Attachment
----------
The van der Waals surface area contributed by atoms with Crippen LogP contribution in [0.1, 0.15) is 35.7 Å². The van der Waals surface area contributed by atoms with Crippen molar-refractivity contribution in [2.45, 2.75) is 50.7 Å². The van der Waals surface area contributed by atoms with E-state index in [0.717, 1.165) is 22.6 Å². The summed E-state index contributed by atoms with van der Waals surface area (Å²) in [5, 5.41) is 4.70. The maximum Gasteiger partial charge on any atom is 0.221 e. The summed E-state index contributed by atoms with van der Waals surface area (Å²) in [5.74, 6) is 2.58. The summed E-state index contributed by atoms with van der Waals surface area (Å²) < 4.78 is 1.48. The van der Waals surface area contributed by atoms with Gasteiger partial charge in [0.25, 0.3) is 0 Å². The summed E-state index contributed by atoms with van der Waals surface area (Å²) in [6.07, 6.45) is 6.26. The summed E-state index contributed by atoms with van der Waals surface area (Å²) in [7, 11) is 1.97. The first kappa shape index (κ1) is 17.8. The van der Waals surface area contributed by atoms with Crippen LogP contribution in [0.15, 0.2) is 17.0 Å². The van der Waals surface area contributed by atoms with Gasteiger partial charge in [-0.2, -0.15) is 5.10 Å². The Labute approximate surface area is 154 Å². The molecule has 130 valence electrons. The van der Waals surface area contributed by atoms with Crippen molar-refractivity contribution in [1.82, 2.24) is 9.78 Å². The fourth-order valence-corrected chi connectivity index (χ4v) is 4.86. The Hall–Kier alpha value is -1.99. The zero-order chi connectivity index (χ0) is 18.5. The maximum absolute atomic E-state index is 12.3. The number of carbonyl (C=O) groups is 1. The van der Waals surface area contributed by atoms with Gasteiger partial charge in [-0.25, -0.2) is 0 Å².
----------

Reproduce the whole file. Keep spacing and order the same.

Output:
The van der Waals surface area contributed by atoms with Crippen LogP contribution in [0.1, 0.15) is 35.7 Å². The van der Waals surface area contributed by atoms with Crippen molar-refractivity contribution in [2.45, 2.75) is 50.7 Å². The van der Waals surface area contributed by atoms with E-state index in [0.717, 1.165) is 22.6 Å². The summed E-state index contributed by atoms with van der Waals surface area (Å²) in [5, 5.41) is 4.70. The maximum Gasteiger partial charge on any atom is 0.221 e. The summed E-state index contributed by atoms with van der Waals surface area (Å²) in [5.74, 6) is 2.58. The summed E-state index contributed by atoms with van der Waals surface area (Å²) < 4.78 is 1.48. The van der Waals surface area contributed by atoms with Gasteiger partial charge in [0.25, 0.3) is 0 Å². The summed E-state index contributed by atoms with van der Waals surface area (Å²) in [6.07, 6.45) is 6.26. The summed E-state index contributed by atoms with van der Waals surface area (Å²) in [7, 11) is 1.97. The first kappa shape index (κ1) is 17.8. The van der Waals surface area contributed by atoms with Crippen LogP contribution in [0.15, 0.2) is 17.0 Å². The van der Waals surface area contributed by atoms with Gasteiger partial charge in [-0.2, -0.15) is 5.10 Å². The Labute approximate surface area is 154 Å². The molecule has 130 valence electrons. The van der Waals surface area contributed by atoms with Crippen molar-refractivity contribution in [1.82, 2.24) is 9.78 Å². The fourth-order valence-corrected chi connectivity index (χ4v) is 4.86. The Hall–Kier alpha value is -1.99. The zero-order chi connectivity index (χ0) is 18.5. The maximum absolute atomic E-state index is 12.3. The number of carbonyl (C=O) groups is 1. The van der Waals surface area contributed by atoms with Gasteiger partial charge in [-0.25, -0.2) is 0 Å².